Once proper I2C or SPI protocol is observed for the device proceed to trying to write and read-back values.


2.6       Burst (or multi byte) Transfers

While more advanced than getting the basic communication working, burst transfers is an important topic.  Some parts support or even prefer or require multi-byte transfers.  Both I2C and SPI protocols can support burst transfers.  Burst transfers can improve bus efficiency and also allow the microprocessor to spend less time communicating and therefore potentially lower power since the micro can sleep more.


Some parts such as ADXL345, ADXL346, ADXL350 ADXL312, ADXL313 , ADXL362 and many others prefer or require multi-byte transfers.  Since the above listed parts are multi-axes accelerometers which output multiple bytes per axis, you most likely desire to have the high and low bits for an axis go together and you probably want the X, Y and Z readings to be correlated.  These parts know when a read access starts and internally hold the data to be correlated.  If you read the axes individually, they may not be correlated, so a burst access assures correlated data.


3         I2C Specific Tips

3.1       Basics

  • Do you have pull-ups on both the SCL and SDA lines?
  • Are both lines idling high?
  • Do you know what I2C slave device ID you should be trying to address?
  • Did you verify the lines on the part that affect the address?
  • Did you see a valid start followed by the correct slave address on the logic analyzer?
  • Can you see the ACK (or NACK) coming back on the logic analyzer?
  • If you are not seeing the correct data, when you disconnect the device do you now see a nack?  What do you get as data?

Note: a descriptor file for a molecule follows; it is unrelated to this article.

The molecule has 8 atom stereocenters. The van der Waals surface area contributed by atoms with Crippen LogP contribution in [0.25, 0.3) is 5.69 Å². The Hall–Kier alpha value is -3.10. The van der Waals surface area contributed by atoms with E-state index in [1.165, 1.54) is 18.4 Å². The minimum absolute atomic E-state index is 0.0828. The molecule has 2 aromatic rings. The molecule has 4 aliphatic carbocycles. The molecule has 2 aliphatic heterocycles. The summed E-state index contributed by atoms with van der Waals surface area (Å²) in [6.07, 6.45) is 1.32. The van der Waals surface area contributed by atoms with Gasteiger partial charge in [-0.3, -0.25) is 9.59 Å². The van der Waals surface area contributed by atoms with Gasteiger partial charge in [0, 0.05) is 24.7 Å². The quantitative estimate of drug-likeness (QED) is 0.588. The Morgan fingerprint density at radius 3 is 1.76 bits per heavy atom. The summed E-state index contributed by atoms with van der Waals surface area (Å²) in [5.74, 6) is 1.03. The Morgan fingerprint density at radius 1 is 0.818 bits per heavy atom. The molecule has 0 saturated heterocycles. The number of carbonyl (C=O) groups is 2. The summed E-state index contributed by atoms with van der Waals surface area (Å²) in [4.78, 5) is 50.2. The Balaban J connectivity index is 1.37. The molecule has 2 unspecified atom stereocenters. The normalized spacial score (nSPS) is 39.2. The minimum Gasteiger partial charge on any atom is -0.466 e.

• Are you operating at a data rate and addressing mode that are supported by the device?
    • Most parts support STD and Fast mode
      • STD mode speed is 100 kHz.
      • Fast mode is 400 kHz.
    • Some parts may support FM+ mode at 1.2Mhz.
    • Some parts may support HS mode.
    • Are you using 7 bit addressing, most parts support 7 bit addressing.


3.2       Common symptoms:

  • If you are getting back all 0xff values, perhaps you are not addressing the device and you got a nack on the address?
  • If you are getting zeros, perhaps the master is holding the data line low or not properly observing the data line.


3.2.1       Dealing with ACK’s, NACK’s, (S) Starts and Stops (P)

Another common area of protocol violation is with ACK’s, NACK’s, (S) Starts and Stops (P).

1)   The ACK or NACK should always come from the receiver which can be the master or the slave.  It’s the one who was not sending the data bits in the byte.

  1. If the master is transmitting as in the case of a write or the slave address+read byte, this means the master must go into “input mode” on the SDA line. (and not be driving the line low).
  2. If the master is reading (receiving data bits in the byte) it means that the master must drive SDA low for the bytes is read, except the last one!
  3. If the master is reading (receiving data bits in the byte) and this is the last byte the master wants to read the master must NACK the byte which could also mean leaving SDA in the INPUT mode.  This does two things:
    1. It lets the slave transmitter know the last byte has been sent.
    2. It has the SDA line in the correct state for a start or restart.


If the slave is ACKing a write and you want to produce a stop, you need to have the bus in the proper state:

  1. The Slave will hold SDA low as long as the master is holding SCL high during the ACK.
  2. The Master must drive SCL low so the slave can release SDA.
  3. With SCL and SDA low, the bus is in the proper state to create a stop condition.
  4. The master can release the clock HIGH but hold SDA low.
  5. The master can finally release SDA HIGH to complete the stop condition.


In order to produce a proper Start condition, the bus must be in the proper state

  1. Both SCL and SDA should be high, indicating that no masters or slaves are either stretching the clock or trying to ack or send data.
  2. The master trying to produce a start can then lower SDA with SCL high to produce the start.


3.3       Level shifters

The mosfet level shifters shown in the version 2.1 January 2000 version of the I2C spec work well.

There are also level shifters from sparkfun: We have changed the 10k resistors to 1k for faster signals.


3.4       Signal integrity